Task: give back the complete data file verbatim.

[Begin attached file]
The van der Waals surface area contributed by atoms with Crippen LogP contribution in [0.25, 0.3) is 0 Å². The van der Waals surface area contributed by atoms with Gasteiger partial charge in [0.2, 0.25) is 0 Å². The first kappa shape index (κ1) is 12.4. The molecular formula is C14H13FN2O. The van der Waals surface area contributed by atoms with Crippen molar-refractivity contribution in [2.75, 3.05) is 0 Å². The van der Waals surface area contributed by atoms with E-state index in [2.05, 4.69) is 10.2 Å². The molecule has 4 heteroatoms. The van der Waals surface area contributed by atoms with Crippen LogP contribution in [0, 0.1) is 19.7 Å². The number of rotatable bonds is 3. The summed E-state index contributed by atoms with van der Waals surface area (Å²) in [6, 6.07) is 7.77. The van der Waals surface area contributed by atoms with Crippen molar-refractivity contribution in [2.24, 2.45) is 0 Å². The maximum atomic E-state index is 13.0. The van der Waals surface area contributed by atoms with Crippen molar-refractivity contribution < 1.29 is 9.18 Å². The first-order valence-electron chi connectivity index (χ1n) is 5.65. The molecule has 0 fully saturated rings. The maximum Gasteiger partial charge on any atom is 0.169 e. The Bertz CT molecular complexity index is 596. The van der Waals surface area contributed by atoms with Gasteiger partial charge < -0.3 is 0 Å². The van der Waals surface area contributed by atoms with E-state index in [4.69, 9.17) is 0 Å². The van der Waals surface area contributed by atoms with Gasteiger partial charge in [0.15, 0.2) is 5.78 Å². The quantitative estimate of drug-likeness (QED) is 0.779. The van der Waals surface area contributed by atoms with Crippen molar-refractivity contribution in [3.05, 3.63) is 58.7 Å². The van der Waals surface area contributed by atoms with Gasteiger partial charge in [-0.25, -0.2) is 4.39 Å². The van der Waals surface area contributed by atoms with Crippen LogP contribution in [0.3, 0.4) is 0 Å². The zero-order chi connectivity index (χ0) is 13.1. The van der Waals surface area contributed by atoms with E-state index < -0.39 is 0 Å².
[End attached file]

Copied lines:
The van der Waals surface area contributed by atoms with Crippen LogP contribution in [0.25, 0.3) is 0 Å². The van der Waals surface area contributed by atoms with Gasteiger partial charge in [0.2, 0.25) is 0 Å². The first kappa shape index (κ1) is 12.4. The molecular formula is C14H13FN2O. The van der Waals surface area contributed by atoms with Crippen molar-refractivity contribution in [2.75, 3.05) is 0 Å². The van der Waals surface area contributed by atoms with E-state index in [2.05, 4.69) is 10.2 Å². The molecule has 4 heteroatoms. The van der Waals surface area contributed by atoms with Crippen LogP contribution in [0, 0.1) is 19.7 Å². The number of rotatable bonds is 3. The summed E-state index contributed by atoms with van der Waals surface area (Å²) in [6, 6.07) is 7.77. The van der Waals surface area contributed by atoms with Crippen molar-refractivity contribution in [2.24, 2.45) is 0 Å². The maximum atomic E-state index is 13.0. The van der Waals surface area contributed by atoms with Crippen molar-refractivity contribution < 1.29 is 9.18 Å². The first-order valence-electron chi connectivity index (χ1n) is 5.65. The molecule has 0 fully saturated rings. The maximum Gasteiger partial charge on any atom is 0.169 e. The Bertz CT molecular complexity index is 596. The van der Waals surface area contributed by atoms with Gasteiger partial charge < -0.3 is 0 Å². The van der Waals surface area contributed by atoms with E-state index in [4.69, 9.17) is 0 Å². The van der Waals surface area contributed by atoms with Gasteiger partial charge in [0.15, 0.2) is 5.78 Å². The quantitative estimate of drug-likeness (QED) is 0.779. The van der Waals surface area contributed by atoms with Crippen molar-refractivity contribution in [3.05, 3.63) is 58.7 Å². The van der Waals surface area contributed by atoms with Gasteiger partial charge in [-0.25, -0.2) is 4.39 Å². The van der Waals surface area contributed by atoms with Crippen LogP contribution in [0.3, 0.4) is 0 Å². The zero-order chi connectivity index (χ0) is 13.1. The van der Waals surface area contributed by atoms with E-state index < -0.39 is 0 Å².